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Algebraic Inequalities Study Guide

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Updated on Oct 3, 2011

Introduction to Algebraic Inequalities

Mathematics is like checkers in being suitable for the young, not too difficult, amusing, and without peril to the state.

— Plato (C. 424/423— 348/347 B.C.) Classical Greek Philosopher

In this lesson, you'll learn how to solve single-variable and compound inequalities, and how to simplify algebraic inequalities with two variables.

If an equation is what we write to show two quantities that are equal to each other, what can we write to show that two quantities are NOT equal to each other? An inequality. Inequalities can use the less than sign (<), the greater than sign (>), the less than or equal to sign ≤, and the greater than or equal to sign ≥ to compare two quantities. An algebraic inequality is an algebraic expression that contains one of those four signs.

We solve single-variable equations by isolating the variable on one side of the equal sign and its value on the other side. We solve single-variable inequalities in the same way, except that instead of finding an answer that is a single value, our answer is a set of values.

The equation x + 4 = 9 is solved by subtracting 4 from both sides of the equal sign: x + 4 – 4 = 9 – 4, x = 5. The inequality x + 4 < 9 is solved in the same way: Subtract 4 from both sides of the less than sign: x + 4 – 4 < 9 – 4, x < 5. Our answer is x < 5, which means that all values of x that are less than 5 make the inequality true.

We can represent an inequality on a number line. To show x < 5, we put a circle around the number 5, because it is not a part of our answer (our solution is only values of x that are less than 5), and we highlight all of the values to the left of 5, to show that every number that is less than 5 is part of the solution:

There is one important difference between how we solve an equation and how we solve an inequality. When you are solving an inequality, if you multiply or divide both sides of the equation by a negative number, you must flip the inequality symbol. For example, to solve –5x < 25, divide both sides of the inequality by –5. When you do that, switch the inequality symbol from the less than sign to the greater than sign:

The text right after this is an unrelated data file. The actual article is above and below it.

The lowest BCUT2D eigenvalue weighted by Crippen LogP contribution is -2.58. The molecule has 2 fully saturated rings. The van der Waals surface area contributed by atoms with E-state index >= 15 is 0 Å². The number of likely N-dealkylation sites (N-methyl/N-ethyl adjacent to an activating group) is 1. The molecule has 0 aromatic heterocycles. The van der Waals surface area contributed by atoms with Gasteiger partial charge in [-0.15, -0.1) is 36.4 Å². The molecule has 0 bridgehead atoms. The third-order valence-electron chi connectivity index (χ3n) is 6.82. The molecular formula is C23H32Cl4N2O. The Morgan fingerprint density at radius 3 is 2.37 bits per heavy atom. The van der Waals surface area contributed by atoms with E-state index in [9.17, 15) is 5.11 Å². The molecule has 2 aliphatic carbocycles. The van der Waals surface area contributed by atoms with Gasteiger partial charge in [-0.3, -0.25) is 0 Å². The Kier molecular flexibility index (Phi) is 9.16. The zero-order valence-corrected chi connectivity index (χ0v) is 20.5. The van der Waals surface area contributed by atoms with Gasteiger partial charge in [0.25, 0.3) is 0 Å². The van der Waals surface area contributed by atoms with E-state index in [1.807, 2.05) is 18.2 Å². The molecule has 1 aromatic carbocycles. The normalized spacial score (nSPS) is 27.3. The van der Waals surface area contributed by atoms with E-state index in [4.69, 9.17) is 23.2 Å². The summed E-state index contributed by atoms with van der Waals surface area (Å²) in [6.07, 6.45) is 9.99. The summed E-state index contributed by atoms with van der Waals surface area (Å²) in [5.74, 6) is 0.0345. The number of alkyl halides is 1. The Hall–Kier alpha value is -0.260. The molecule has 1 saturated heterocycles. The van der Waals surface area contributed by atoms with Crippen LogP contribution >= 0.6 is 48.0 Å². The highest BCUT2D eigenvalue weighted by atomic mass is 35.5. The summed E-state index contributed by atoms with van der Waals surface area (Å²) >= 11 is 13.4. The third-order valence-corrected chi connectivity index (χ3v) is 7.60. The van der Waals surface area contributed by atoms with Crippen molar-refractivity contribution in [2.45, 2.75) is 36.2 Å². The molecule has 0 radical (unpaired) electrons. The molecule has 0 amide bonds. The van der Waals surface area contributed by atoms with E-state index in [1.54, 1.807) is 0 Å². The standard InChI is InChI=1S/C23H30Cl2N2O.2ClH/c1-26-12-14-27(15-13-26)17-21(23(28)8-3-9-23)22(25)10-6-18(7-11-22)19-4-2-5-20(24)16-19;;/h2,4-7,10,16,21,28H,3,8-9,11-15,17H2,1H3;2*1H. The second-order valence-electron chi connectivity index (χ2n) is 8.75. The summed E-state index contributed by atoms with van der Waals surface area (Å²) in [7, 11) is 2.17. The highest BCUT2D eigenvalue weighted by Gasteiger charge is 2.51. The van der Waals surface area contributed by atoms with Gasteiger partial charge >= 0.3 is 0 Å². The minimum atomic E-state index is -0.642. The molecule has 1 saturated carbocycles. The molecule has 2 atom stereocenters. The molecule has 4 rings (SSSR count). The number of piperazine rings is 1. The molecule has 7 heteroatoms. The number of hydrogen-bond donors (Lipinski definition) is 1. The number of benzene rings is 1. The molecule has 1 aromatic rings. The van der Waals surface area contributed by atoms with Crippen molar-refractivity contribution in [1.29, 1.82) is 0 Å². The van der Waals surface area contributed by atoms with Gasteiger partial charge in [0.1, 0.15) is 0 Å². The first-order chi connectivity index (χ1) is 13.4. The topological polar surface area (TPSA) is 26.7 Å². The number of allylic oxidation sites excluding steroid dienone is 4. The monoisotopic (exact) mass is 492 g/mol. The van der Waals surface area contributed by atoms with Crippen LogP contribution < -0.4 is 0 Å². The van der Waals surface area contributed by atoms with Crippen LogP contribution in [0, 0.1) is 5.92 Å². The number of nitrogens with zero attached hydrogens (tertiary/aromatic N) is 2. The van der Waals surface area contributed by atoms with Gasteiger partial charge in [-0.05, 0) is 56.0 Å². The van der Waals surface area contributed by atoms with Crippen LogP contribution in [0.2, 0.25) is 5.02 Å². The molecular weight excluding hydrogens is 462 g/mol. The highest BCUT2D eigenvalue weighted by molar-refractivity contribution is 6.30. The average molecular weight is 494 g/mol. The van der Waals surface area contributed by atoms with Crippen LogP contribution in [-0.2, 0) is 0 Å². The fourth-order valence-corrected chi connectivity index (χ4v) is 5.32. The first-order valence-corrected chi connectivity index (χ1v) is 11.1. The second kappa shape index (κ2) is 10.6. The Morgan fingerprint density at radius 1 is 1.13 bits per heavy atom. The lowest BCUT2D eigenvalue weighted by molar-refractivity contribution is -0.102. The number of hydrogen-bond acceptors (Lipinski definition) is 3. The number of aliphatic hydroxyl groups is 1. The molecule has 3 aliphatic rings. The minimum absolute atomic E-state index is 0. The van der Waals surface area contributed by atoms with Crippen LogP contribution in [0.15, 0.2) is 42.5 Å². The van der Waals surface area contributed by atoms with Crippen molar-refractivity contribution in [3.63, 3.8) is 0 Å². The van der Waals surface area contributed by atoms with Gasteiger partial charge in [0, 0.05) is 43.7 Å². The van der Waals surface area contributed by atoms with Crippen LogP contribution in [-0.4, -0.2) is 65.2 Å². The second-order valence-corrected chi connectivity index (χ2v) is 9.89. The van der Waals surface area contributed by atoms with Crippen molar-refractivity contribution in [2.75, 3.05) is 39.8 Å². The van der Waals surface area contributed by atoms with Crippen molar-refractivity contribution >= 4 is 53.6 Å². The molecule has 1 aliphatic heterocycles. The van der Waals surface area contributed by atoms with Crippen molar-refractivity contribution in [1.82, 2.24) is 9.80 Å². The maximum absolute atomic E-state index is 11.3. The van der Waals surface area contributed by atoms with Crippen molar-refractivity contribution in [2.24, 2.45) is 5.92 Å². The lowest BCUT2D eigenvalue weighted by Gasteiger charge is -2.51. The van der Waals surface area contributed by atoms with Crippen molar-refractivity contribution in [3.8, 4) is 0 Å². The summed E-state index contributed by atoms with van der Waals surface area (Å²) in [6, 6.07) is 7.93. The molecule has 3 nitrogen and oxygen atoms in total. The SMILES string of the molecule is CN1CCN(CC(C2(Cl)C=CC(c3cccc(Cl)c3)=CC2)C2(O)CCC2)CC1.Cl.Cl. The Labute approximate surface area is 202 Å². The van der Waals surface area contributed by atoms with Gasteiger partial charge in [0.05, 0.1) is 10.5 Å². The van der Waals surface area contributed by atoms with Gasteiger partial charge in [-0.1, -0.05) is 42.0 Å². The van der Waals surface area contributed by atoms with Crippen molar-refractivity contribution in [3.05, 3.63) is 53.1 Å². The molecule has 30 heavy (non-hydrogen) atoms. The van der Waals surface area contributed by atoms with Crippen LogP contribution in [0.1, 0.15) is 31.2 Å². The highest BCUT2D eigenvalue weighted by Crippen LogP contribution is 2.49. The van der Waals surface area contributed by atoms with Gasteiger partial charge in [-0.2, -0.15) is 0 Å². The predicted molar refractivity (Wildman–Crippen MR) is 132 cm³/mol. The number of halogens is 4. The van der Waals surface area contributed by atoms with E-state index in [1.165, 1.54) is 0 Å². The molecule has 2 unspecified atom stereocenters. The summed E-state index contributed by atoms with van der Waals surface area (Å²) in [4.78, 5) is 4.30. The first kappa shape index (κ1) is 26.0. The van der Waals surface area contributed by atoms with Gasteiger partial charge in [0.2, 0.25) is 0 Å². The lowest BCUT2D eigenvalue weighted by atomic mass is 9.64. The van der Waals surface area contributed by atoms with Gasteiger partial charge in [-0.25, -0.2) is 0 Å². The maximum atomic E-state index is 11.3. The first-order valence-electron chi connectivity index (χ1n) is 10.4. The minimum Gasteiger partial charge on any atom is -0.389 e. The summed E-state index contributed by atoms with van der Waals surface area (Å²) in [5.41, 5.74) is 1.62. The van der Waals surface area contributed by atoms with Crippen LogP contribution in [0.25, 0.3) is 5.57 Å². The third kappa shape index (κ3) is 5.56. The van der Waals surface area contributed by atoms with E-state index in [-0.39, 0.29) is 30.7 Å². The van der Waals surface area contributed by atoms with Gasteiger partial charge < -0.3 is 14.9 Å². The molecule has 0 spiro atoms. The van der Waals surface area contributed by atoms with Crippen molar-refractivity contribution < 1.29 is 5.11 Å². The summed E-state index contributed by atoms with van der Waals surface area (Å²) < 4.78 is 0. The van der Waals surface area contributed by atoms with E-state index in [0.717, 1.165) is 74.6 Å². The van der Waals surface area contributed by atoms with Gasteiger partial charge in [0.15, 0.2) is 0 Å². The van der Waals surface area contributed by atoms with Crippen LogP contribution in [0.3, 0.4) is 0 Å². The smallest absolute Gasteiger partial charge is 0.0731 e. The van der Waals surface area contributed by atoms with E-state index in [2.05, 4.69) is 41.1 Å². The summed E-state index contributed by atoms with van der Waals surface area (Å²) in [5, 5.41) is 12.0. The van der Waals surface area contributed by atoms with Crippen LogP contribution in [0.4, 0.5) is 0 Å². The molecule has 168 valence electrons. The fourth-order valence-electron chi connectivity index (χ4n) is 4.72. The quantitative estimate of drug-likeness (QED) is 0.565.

–5x < 25
x > 5

Why do we switch the symbol? Let's look at some real numbers. We know that –1 is less than 2, and we show that by writing –1 < 2. If we multiply both sides of the inequality by 2, we have –2 < 4, which is also true. The left side of the inequality became twice as small, and the right side of the inequality became twice as large. But what if we were to divide both sides of –1 < 2 by –1. The left side would become 1, and the right side would become –2. However, 1 is greater than –2. So, we must switch the less than sign to a greater than sign, to show that 1 > –2.

Let's look at another example: 3x – 7 ≥ 2. Add 7 to both sides and divide by 3:

3x – 7 ≥ 2
3x ≥ 9
x ≥ 3

The number line of this inequality shows a solid circle around 3, because 3 is part of the solution set (since 3 is greater than or equal to 3):

 Tip: We cannot divide both sides of an inequality by a variable, because we do not know if the variable is positive or negative. The inequalities x2 > 2x and x > 2 are not the same, because x = –3 would be in the solution set of the first inequality, but not the second inequality.

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